An amazing view looking southwest of exploring Northern Central Park a history told through Rocks and Hills, photographed in 1858.
We love this image, we haven’t seen many photographs of Harlem’s farmland from the late 1860s, and even more so that Granger reports it’s “near 5th Avenue and 108th Street” (looking southwest). We see the farmland land for as long as we can see, with farmhouses spotted all throughout the landscape to the right.
The Urban omnibus reports that “the original boundaries of the park site were extended from 106th to 110th Street, to include the forts and the continued rugged terrain. Paths directed visitors to the fort sites which functioned as scenic overlooks, perpetuating their historic use as vantage points. They were and are still referred to by their historic names: Fort Clinton, Nutter’s Battery, and Fort Fish. Designers treated the remaining blockhouse as a folly and trained ivy to grow up its walls. Perched atop a massive outcrop, this was another noted overlook.”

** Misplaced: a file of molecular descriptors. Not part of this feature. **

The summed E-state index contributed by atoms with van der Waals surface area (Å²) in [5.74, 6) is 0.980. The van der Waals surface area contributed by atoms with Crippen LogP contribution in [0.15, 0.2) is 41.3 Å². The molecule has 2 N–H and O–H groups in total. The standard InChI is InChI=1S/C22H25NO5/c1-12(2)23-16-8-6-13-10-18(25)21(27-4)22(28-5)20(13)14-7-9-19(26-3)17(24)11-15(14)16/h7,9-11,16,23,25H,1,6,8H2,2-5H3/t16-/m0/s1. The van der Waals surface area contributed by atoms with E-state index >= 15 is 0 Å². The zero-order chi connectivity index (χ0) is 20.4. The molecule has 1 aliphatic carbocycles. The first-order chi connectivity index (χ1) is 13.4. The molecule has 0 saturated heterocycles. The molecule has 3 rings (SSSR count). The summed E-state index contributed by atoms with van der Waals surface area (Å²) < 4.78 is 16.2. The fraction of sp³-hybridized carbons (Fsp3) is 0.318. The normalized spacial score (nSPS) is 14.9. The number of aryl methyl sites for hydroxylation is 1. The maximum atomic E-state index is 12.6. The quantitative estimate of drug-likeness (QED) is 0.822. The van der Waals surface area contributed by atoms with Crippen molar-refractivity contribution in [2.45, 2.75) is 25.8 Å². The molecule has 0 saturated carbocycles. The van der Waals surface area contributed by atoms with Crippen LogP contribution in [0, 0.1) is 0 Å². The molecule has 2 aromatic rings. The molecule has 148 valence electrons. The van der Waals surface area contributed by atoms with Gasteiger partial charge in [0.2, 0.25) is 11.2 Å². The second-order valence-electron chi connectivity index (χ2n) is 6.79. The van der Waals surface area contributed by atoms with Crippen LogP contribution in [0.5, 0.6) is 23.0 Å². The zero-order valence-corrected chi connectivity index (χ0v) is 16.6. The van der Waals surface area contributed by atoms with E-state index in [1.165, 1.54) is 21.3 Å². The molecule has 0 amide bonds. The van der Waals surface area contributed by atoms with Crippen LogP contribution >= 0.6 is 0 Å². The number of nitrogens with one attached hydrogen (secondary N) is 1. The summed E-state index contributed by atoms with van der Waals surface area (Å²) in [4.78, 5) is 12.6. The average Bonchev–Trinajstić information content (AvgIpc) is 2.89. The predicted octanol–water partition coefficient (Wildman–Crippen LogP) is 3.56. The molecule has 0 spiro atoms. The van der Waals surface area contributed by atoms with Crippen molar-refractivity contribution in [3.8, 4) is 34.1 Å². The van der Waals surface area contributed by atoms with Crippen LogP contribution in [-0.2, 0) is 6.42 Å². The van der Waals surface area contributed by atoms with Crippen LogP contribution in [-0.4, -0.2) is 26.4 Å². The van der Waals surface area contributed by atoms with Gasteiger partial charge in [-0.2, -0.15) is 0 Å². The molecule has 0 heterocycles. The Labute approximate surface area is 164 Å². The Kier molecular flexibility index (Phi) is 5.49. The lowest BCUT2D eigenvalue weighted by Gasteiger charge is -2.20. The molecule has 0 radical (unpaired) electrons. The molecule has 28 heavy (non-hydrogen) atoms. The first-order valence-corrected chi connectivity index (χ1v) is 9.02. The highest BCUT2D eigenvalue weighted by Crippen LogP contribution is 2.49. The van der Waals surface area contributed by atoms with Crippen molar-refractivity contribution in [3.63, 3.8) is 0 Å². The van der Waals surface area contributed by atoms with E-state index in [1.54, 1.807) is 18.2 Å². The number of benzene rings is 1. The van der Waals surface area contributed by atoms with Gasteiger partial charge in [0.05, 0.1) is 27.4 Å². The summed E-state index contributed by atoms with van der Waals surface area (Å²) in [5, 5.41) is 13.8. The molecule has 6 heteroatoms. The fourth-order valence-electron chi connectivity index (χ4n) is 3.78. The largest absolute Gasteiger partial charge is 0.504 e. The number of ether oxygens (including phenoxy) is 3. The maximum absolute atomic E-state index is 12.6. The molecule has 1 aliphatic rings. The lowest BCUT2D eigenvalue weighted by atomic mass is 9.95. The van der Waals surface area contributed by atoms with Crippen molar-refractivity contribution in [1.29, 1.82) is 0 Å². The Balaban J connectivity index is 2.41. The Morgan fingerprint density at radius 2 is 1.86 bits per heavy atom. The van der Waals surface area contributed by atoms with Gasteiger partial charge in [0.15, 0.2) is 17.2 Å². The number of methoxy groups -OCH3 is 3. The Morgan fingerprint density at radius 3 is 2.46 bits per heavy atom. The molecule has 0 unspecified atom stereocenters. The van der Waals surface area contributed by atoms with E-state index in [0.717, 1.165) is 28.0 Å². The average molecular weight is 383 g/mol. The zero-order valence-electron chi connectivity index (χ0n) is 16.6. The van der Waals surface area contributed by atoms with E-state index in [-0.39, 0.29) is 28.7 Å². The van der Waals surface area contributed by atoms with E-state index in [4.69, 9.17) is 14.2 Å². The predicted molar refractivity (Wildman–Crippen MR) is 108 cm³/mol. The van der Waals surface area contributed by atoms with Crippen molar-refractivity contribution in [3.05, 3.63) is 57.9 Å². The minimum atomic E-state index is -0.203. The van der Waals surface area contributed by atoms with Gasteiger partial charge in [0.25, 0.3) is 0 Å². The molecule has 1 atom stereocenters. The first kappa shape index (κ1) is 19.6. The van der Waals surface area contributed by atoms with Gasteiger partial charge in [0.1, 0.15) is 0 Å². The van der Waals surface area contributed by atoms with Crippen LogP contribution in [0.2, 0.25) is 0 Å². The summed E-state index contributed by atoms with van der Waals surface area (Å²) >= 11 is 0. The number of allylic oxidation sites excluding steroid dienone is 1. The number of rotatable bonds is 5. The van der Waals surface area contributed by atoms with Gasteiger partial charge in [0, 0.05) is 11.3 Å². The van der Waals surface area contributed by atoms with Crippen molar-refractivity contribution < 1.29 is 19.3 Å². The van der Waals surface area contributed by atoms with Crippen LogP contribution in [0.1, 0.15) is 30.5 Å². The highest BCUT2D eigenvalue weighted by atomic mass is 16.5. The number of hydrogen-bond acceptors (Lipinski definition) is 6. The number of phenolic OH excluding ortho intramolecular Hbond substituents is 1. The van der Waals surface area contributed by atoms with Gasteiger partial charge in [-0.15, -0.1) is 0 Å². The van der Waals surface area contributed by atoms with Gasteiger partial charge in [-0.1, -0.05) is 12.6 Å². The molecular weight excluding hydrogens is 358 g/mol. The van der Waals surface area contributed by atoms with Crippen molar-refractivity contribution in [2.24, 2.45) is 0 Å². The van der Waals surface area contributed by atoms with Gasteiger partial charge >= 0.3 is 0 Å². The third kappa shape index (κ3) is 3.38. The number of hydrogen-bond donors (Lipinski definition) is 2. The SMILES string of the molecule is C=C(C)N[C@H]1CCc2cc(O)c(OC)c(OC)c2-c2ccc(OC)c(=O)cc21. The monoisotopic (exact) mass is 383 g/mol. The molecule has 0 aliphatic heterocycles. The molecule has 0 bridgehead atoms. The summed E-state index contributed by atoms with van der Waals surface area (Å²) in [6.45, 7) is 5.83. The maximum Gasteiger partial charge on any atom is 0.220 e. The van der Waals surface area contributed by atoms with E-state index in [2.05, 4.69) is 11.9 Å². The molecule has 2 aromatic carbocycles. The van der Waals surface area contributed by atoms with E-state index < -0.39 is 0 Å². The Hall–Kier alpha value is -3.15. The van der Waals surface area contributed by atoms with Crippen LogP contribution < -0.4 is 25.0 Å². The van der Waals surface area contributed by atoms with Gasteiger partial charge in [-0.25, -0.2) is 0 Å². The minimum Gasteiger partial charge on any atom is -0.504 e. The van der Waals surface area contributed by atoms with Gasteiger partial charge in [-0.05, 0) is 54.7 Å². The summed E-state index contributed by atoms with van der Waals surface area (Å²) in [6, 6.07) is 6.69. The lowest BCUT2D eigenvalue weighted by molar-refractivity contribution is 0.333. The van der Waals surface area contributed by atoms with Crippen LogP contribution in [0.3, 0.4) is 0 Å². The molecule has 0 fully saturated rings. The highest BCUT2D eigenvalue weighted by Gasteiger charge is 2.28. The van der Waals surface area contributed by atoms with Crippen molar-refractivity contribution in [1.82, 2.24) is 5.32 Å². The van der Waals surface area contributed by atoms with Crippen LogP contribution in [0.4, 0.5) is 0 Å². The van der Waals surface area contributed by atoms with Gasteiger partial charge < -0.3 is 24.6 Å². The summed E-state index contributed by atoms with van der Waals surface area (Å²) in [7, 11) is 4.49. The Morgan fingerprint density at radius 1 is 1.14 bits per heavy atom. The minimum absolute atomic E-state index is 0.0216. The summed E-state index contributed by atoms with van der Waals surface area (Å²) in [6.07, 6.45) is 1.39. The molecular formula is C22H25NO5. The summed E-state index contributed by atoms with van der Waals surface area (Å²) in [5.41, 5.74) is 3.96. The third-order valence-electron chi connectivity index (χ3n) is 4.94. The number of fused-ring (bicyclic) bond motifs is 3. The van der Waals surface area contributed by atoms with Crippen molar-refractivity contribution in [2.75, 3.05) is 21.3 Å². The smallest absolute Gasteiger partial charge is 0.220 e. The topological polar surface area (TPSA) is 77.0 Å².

Photograph from Shannon’s ‘Exploring Northern Central Park: A History Told Through Rocks and Hills’, NY, 1858.
Frederick Law Olmsted and Calvert Vaux, Greensward Plan Presentation Board No.5, view southwest from Vista Rock, 1858. , c1865. Via source.